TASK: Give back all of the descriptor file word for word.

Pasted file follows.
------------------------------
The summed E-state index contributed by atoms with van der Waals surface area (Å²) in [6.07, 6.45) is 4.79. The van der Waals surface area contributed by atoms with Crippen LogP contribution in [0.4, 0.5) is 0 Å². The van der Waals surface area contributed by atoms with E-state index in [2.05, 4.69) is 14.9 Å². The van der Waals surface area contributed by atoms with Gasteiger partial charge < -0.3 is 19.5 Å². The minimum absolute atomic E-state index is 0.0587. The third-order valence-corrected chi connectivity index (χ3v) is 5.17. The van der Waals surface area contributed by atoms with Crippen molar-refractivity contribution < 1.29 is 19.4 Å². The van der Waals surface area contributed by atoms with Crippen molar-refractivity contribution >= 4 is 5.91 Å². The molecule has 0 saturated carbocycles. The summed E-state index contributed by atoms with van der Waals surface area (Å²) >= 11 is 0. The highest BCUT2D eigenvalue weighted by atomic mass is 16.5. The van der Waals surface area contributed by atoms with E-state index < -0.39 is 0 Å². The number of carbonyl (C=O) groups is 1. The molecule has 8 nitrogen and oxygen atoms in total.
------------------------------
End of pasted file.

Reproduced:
The summed E-state index contributed by atoms with van der Waals surface area (Å²) in [6.07, 6.45) is 4.79. The van der Waals surface area contributed by atoms with Crippen LogP contribution in [0.4, 0.5) is 0 Å². The van der Waals surface area contributed by atoms with E-state index in [2.05, 4.69) is 14.9 Å². The van der Waals surface area contributed by atoms with Gasteiger partial charge < -0.3 is 19.5 Å². The minimum absolute atomic E-state index is 0.0587. The third-order valence-corrected chi connectivity index (χ3v) is 5.17. The van der Waals surface area contributed by atoms with Crippen molar-refractivity contribution < 1.29 is 19.4 Å². The van der Waals surface area contributed by atoms with Crippen molar-refractivity contribution >= 4 is 5.91 Å². The molecule has 0 saturated carbocycles. The summed E-state index contributed by atoms with van der Waals surface area (Å²) >= 11 is 0. The highest BCUT2D eigenvalue weighted by atomic mass is 16.5. The van der Waals surface area contributed by atoms with E-state index < -0.39 is 0 Å². The number of carbonyl (C=O) groups is 1. The molecule has 8 nitrogen and oxygen atoms in total.